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  29. I'm late to this conversation, but has anyone pointed out that Greg Laden's views on the classic race concept are compatible with those held by the great majority of anthropologists, at least in the US? i.e., there's no meaningful cluster of biologically-based traits at the so-called race level; there's more biologically-based variation within populations than between them; there were never pure races... The American Anthro Association launched a major initiative on the data to back up these claims, in language meant not for scientists but for the general public, at www.aaanet.org

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  30. Barbara King asks,

    I'm late to this conversation, but has anyone pointed out that Greg Laden's views on the classic race concept are compatible with those held by the great majority of anthropologists, at least in the US?

    No, I didn't point it out on this particular thread.

    It's a pretty sad state of affairs, isn't it? We have a situation where the majority of anthropologists don't understand basic biology and evolution.

    I certainly hope that anthropologists in other countries don't think like that. I wonder what it would mean if it turned out that it was only *American* anthropologists who denied the existence of human subgroups? Do you think it might have something to do with letting politics and culture interfere with science?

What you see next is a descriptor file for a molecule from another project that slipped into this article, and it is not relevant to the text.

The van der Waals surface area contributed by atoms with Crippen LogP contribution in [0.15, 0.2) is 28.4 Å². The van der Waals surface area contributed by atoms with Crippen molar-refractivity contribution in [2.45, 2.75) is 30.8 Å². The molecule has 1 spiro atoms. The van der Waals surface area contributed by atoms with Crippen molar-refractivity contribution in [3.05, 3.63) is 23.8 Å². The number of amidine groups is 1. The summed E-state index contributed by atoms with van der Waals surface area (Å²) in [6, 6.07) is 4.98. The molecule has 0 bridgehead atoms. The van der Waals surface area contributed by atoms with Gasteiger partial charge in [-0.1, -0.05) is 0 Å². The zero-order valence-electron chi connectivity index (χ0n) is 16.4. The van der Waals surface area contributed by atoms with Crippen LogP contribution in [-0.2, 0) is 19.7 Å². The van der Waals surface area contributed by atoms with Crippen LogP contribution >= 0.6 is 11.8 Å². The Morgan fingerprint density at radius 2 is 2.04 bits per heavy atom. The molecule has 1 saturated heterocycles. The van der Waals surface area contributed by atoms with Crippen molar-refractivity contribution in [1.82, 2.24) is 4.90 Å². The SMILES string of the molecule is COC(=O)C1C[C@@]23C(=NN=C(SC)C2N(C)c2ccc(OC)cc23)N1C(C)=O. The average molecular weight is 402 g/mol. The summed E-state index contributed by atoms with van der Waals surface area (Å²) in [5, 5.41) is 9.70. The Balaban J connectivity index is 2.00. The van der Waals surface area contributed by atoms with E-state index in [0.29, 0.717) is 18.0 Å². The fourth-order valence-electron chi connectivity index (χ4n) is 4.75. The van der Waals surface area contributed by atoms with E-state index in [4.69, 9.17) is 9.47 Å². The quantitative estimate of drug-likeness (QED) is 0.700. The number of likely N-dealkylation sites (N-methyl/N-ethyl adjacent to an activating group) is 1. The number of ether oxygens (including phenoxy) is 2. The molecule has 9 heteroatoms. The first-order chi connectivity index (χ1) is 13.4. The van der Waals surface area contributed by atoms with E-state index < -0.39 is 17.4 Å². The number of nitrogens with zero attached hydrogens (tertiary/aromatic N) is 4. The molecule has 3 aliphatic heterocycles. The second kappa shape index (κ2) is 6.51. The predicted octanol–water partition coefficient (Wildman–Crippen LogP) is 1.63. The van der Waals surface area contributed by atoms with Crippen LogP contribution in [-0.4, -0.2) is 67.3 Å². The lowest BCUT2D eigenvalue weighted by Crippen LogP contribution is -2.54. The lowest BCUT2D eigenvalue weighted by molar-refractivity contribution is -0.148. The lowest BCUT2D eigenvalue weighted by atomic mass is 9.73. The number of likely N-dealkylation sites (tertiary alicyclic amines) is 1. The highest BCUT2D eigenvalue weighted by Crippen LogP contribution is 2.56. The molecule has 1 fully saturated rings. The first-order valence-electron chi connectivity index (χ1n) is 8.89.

That would be ironic, wouldn't it? The idea that anthropologists can't distinguish between science and culture is ... interesting.

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  31. Barbara, that aaanet.org site you mentioned is pretty shocking if you know anything about human genetics.
    They make it seem like no new genetic variation has arisen in the past 70,000 years or so since the diaspora out of Africa - that all the variation you see in humans is already present within the African population. That is ridiculous. Have they never heard of the lactose tolerance mutation for a start.
    I can perfectly well understand pitching an exhibition to a non scientific audience will require a different type of language style but it shouldn't ignore the central principle of modern biology (the fact that evolution is occuring within populations all the time).